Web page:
ANAT is pleased to welcome members to our new magazine Filter. The magazine has replaced the Newsletter and will be produced three times a year. Filter will include more articles on art, science and technology practice both in Australia and internationally. (more…)
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The multifaceted and whimsical collaborative art and science project Fish-bird created by Dr Mari Velonaki, an interactive media artist, and her three colleagues at The Australian Centre for Field Robotics, Drs David Rye, Steve Scheding and Stefan Williams – all three are roboticists- is a fine testament to the fact that art and science can engage with each other in a highly creative, poetic and democratic manner. (more…)
Artists and scientists, in different but equally fundamental ways, seek out patterns in the natural world and sensitise others to them. Scientists, like artists, validate their work aesthetically, and both make intellectual choices that are governed by a sense of concordance with nature. Science and art together are needed for full description of the world. The belief that they are dissonant and incompatible distorts and misrepresents them both. (Frank Oppenheimer, 1972 in The Museum as Laboratory, The Exploratorium). (more…)
The Australian Network for Art and Technology has been supporting artists working in the areas of art and science engagement since its inception in the late 1980s. A founding principle of the organisation is ‘to establish and develop the interaction between the arts, sciences and technology’. This goal is realised through creating opportunities for artists to access technology and resources through science organisations as well as supporting collaboration and interaction between artists and scientists. (more…)
In November 2003 I attended a two week training workshop in a new community network, software and resource base called Nine(9). The workshop was one in a series convened by the artist group Mongrel Inc, and was held at the Jelliedeel Shop in Southend-On-Sea, the infamous Cockneys’ Escape, sixty minutes due east of London, overlooking the slave/pirate/smuggler mud where the River Thames becomes sea. (more…)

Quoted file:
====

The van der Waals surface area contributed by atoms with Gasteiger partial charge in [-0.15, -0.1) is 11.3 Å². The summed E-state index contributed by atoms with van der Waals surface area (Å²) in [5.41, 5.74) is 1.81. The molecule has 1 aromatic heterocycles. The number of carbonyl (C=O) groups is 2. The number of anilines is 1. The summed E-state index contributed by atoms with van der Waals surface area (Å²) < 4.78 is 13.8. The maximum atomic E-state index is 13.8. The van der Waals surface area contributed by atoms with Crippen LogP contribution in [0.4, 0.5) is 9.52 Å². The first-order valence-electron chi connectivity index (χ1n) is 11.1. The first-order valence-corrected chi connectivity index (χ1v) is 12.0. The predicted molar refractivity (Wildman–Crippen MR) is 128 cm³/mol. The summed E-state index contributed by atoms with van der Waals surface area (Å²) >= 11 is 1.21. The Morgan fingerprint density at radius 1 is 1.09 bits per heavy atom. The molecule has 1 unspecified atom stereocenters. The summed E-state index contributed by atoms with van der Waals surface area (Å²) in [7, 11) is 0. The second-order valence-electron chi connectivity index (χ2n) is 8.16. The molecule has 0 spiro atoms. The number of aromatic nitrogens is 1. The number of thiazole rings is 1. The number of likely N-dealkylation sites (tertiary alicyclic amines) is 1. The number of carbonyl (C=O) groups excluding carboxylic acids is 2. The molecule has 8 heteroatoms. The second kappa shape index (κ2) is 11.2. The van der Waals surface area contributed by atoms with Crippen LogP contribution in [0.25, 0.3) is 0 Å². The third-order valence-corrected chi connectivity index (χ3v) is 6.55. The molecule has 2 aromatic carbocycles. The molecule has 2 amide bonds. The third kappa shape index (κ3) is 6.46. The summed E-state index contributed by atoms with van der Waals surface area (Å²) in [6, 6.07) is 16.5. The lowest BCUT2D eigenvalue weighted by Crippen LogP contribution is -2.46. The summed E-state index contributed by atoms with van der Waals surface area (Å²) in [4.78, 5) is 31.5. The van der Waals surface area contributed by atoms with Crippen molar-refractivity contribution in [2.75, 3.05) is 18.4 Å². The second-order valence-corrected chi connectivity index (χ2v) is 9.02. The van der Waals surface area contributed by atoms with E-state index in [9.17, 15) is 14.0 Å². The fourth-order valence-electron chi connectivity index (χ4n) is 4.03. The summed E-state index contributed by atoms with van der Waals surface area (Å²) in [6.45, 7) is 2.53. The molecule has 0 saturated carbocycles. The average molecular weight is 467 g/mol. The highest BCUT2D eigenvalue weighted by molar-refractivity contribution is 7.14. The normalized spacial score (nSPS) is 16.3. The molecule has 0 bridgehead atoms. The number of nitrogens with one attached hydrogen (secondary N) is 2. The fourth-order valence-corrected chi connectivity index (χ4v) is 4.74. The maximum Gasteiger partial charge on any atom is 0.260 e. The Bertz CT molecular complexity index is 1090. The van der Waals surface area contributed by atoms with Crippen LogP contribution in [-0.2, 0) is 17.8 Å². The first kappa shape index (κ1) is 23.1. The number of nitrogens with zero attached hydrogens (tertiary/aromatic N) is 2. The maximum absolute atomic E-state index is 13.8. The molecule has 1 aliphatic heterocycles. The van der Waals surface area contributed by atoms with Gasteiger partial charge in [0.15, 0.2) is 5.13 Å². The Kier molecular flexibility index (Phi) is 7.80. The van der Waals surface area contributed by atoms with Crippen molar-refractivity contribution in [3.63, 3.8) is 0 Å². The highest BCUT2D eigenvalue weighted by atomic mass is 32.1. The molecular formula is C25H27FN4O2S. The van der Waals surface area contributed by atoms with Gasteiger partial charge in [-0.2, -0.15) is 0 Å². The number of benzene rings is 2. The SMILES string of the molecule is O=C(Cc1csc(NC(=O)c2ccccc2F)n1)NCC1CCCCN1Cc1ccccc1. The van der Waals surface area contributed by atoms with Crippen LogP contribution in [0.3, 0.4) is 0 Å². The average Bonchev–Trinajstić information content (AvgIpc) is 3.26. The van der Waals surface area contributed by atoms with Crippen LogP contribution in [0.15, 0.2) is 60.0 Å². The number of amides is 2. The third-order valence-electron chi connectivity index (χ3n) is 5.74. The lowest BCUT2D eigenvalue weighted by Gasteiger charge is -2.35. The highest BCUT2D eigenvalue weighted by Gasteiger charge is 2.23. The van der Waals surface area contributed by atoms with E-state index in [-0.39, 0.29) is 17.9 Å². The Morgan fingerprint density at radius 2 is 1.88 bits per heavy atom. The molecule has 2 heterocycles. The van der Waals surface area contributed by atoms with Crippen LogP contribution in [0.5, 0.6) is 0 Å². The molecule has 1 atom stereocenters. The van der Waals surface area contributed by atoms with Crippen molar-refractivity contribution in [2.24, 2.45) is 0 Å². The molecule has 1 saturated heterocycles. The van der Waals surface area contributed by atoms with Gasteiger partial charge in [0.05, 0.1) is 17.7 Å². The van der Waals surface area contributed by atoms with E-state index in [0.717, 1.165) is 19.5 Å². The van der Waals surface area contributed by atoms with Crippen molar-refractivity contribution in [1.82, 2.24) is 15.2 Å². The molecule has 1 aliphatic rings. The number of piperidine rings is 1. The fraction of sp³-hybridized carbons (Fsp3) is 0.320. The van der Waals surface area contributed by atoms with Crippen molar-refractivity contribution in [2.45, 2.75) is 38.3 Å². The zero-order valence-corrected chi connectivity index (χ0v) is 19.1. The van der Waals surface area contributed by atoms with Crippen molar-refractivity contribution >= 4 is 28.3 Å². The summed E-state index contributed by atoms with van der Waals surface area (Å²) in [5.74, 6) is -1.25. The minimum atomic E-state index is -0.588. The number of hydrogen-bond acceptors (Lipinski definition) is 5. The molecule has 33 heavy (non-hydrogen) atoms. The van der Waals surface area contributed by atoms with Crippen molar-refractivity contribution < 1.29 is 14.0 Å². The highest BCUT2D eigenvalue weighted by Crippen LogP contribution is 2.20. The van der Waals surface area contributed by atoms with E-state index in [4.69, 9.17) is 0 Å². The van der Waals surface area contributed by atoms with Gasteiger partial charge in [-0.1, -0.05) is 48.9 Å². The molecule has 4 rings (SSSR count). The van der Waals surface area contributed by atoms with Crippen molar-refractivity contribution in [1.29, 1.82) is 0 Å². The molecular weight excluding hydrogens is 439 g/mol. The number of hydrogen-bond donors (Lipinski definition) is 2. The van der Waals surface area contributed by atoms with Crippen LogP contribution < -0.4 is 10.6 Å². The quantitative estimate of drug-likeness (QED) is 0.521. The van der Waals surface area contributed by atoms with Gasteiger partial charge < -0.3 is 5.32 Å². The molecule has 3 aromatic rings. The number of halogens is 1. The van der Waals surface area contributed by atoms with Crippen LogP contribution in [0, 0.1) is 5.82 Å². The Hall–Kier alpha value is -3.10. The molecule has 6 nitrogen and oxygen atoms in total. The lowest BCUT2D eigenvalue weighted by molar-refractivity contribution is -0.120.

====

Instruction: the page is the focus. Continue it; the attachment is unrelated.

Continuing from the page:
Ars Electronica was my first international new media festival and a blast on many levels which started even before I’d landed. As I was reading the program on the plane somewhere between Canada and Europe, I looked out of the window and saw laid out in the landscape, a giant circuit board in the pattern of the roads and fields. A portent of thing to come… (more…)
For three days in January 2004, a Masterclass with Blast Theory (UK) was held at the well-equipped Technology School of the Future, Hindmarsh SA. Participants from across Australia spent their time discussing previous works of Blast Theory and their place within the gaming performance and art realms; learning the basics of various handheld technologies, their uses and restrictions; formulating game structures and rules using mapping, instructive clues or messages, visual indicators and performance. (more…)
Visiting the Transfigure exhibition at the Australian Centre for the Moving Image gave me a real sense that new media technologies are important for more than just the “wow” factor and are able to deliver something more than escapist entertainment. (more…)
With a glass of white wine in one hand and a hunk of bread topped with a quivering dollop of hummus in the other, several gallery patrons including myself stood with headphones on, watching an endoscopic video installation exploring what looked to be freshly excavated tunnels within a pot of Rose’s Lime Marmalade. (more…)
A walk through any research lab can be an assault on the senses. It could be learning the structure of a particular cell or an arrangement of laboratory glassware ready for sterilisation that makes an impact on you. Having access to this facility has been a luxury. It has opened up a whole new range of materials, tools and paths of investigation.